There are many second chance stories in progress. Some people
have just realized that they have received a second chance. Others are
in the middle of doing something productive with them. Some have had
success and are finding ways to give back. All are inspiring and motivating in their
Taylor's Mom, Teresa Cochran
Giving in college student Taylor's memory has helped his family cope with his death.
They kept vigil for 6 days while Taylor was in a coma resulting from a fall out of his dorm window.
One of their projects is hospital bags for families waiting in hospitals with their loved ones. The bags are loaded with everything they might need: shampoo, toothpaste, etc..
Taylor's family did not want this special child's legacy end with his untimely death. His gifts live on through their support to families in need during a crisis.
Murphy Jensen, reknowned tennis doubles pro, is using his fame and paying it forward.
His Dad was diagnosed with prostate cancer and Murphy is helping to find a cure. He is promoting Movember (a contraction of "mustache" and "November"), which asks men around the world to put down their razors for the month of November. Mustaches are like "the pink ribbon" for prostate cancer. Participants can raise money through sponsors as well as promoting awareness of the disease, which effects 1 in 6 men.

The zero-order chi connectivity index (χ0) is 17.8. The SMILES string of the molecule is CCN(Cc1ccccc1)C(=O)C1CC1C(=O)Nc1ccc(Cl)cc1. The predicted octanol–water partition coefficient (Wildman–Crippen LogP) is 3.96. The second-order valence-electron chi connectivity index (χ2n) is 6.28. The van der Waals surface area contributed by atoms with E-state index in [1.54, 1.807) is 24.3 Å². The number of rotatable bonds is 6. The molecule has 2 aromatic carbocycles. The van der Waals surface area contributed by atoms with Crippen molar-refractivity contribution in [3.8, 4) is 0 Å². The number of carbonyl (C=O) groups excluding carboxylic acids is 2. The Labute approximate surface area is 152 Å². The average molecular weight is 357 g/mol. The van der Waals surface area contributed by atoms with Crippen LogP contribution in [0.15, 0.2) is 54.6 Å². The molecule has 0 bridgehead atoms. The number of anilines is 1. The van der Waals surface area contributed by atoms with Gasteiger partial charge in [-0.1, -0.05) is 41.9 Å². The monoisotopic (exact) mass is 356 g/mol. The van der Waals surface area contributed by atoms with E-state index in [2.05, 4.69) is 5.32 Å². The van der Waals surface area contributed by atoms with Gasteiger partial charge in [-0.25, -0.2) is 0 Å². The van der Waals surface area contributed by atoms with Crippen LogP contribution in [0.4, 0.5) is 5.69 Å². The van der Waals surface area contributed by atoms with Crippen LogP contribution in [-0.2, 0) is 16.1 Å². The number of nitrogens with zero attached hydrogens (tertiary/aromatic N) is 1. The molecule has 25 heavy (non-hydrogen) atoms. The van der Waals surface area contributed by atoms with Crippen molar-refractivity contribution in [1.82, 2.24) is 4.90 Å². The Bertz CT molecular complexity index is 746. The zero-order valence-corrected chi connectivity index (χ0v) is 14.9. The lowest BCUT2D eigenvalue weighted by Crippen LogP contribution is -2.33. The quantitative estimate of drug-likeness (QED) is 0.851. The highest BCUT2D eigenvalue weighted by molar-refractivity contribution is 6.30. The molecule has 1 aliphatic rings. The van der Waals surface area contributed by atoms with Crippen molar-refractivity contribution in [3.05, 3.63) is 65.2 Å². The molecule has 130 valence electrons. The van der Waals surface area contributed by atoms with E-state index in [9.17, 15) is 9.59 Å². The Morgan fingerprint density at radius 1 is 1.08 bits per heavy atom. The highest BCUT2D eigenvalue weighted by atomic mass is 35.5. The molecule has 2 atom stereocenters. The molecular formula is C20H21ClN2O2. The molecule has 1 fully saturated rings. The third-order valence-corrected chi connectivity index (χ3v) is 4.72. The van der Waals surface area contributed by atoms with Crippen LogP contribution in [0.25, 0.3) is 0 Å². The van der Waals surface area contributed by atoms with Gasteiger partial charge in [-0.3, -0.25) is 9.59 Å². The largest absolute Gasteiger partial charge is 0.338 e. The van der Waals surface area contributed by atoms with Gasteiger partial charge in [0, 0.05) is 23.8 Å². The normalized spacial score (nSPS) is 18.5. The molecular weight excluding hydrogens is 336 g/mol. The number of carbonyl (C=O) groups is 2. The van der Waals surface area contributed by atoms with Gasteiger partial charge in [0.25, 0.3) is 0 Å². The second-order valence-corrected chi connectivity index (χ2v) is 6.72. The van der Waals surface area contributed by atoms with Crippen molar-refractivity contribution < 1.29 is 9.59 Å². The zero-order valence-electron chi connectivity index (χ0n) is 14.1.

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Timber Lake Job Corps Center students Katherine Lawson and Steven Fodor work on computers in the business technology program.
Timber Lake Center is a Job Corps program, which offers second chances to high school students.
Many of the students have learning disabilities or special education needs.
They must earn their GED before chosing a trade program. They stay about 16
to 17 months before graduating, landing jobs, enrolling in college classes or
moving on to advanced training within the Job Corps system.
"We've seen miracles with the kids who come through here," teacher Jason Dyal said. "Most of them are here because something happened in their life. So
they're here with their heads down, feet dragging, and in a couple of months
they walk out of here a whole different person."
Timber Lake Job Corp is one of 123 centers across the country
with more than 100,000 students enrolled in a variety of trade programs.
Escada News; article by Evan Jenson; photo by Evan Jenson